SA Occupiers shows the way

Posted On Friday, 30 September 2011 02:00 Published by eProp Commercial Property News
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David Pierre-Eugene, Head of Group Facilities for Discovery in South Africa, speaks about his organisation’s use of IPD Occupier benchmarking services

Property-Housing-ResidentialDiscovery was one of the first South African organisations to adopt IPD Occupier benchmarking services, and has now received analysis of its occupied estate for each of the last three financial years – 2007-8, 2008-9 and 2009-10.  “Discovery is a value-based company,” explains David Pierre-Eugene, “and our values of intellectual leadership and prudence relate directly to our real estate facilities.  On the one hand we want to provide a great environment in which our people can thrive, while on the other we need to keep real estate costs – the second or third most substantial cost heading in the business – under control.  We use the IPD service to benchmark costs for the overwhelming majority of our leased space in South Africa, principally offices and call centres.  These have a total area just shy of 100,000 sqm.”

Pierre-Eugene has been Group Head of Facilities at Discovery for 11 years, and has thus been intimately involved with the adoption of IPD Occupier benchmarking.  “The most important use of this information is for reporting cost levels up through the organisation to the CEO and CFO, both rental levels and also the costs of services consumed by property – set in the context of averages for competing business space users.  We now know how much our head offices at Sandton are costing in terms of rent per metre, and can place that in the perspective of cost levels across the country.  This gives us a basis for thinking about whether we are getting good value from the property, even if we may be spending somewhat more than those against whom we are being benchmarked.  We may, for example, be in a better location or better quality space.”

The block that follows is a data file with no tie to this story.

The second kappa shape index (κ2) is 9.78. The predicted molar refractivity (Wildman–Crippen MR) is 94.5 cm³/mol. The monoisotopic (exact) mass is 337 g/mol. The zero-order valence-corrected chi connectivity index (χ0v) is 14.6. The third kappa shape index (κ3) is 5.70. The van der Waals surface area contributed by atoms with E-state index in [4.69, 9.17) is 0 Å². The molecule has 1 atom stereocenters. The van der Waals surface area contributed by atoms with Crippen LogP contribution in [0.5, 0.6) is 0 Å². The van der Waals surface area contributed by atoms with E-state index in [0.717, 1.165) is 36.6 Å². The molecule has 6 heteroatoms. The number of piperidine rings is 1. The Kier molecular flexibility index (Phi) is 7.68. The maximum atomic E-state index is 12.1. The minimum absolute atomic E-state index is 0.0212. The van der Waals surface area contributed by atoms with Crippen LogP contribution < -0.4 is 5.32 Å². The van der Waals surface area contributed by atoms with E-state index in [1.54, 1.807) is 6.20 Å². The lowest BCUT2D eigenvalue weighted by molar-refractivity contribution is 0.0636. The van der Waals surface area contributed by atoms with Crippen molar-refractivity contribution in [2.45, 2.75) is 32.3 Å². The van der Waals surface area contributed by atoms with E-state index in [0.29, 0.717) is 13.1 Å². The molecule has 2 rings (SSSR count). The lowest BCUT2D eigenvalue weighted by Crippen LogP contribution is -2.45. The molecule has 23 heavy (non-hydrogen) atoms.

“The IPD Occupier benchmarking results provide important evidence to back up our facilities strategy,” continues Pierre-Eugene, “in the financial language that the rest of the business can understand.  This reporting goes into a high level of granularity on the various cost categories such as cleaning, security and insurance; we have many such costs as all our properties are leased on a repairing and insuring basis.  If we were to move our HQ to downtown Johannesburg, rental costs would come down but many of those other overheads would undoubtedly increase; this was something we were already aware of in general terms, but we now have a better idea of the potential financial impact.  Using this kind of statistics ensures that we ask the right questions when we think about big decisions.”

“We have also found it helpful to get our accounts into a form that is compatible with the IPD Cost Code – which is the basis of the South African benchmarking framework.  This means that it is now easy for us to download the data for analysis on a periodic basis, and also that it will be possible to make international comparisons in a consistent way, if we want to include the property we occupy in the UK, for example.  And we are very much looking forward to the participation of increasing numbers of South African occupiers in the service; this will increase the potential for breaking down the outputs into more property types – eg call centres – and more detailed geographical locations.”

“In the shadow of the Global Financial Crisis and increasing inflationary pressures, real estate costs need to be monitored ever more closely,” concludes Pierre-Eugene.  “Given that profit equals income minus expenditure, and that real estate is one of the biggest cost generators, you need to manage your estate with an awareness that goes into granular detail, splitting out key elements such as heating, gardening and lighting.  At the same time the greater emphasis being placed on sustainability means that understanding your space and energy use is at a premium – this will be the only way to maximise the triple bottom line.“

Last modified on Wednesday, 21 May 2014 16:38
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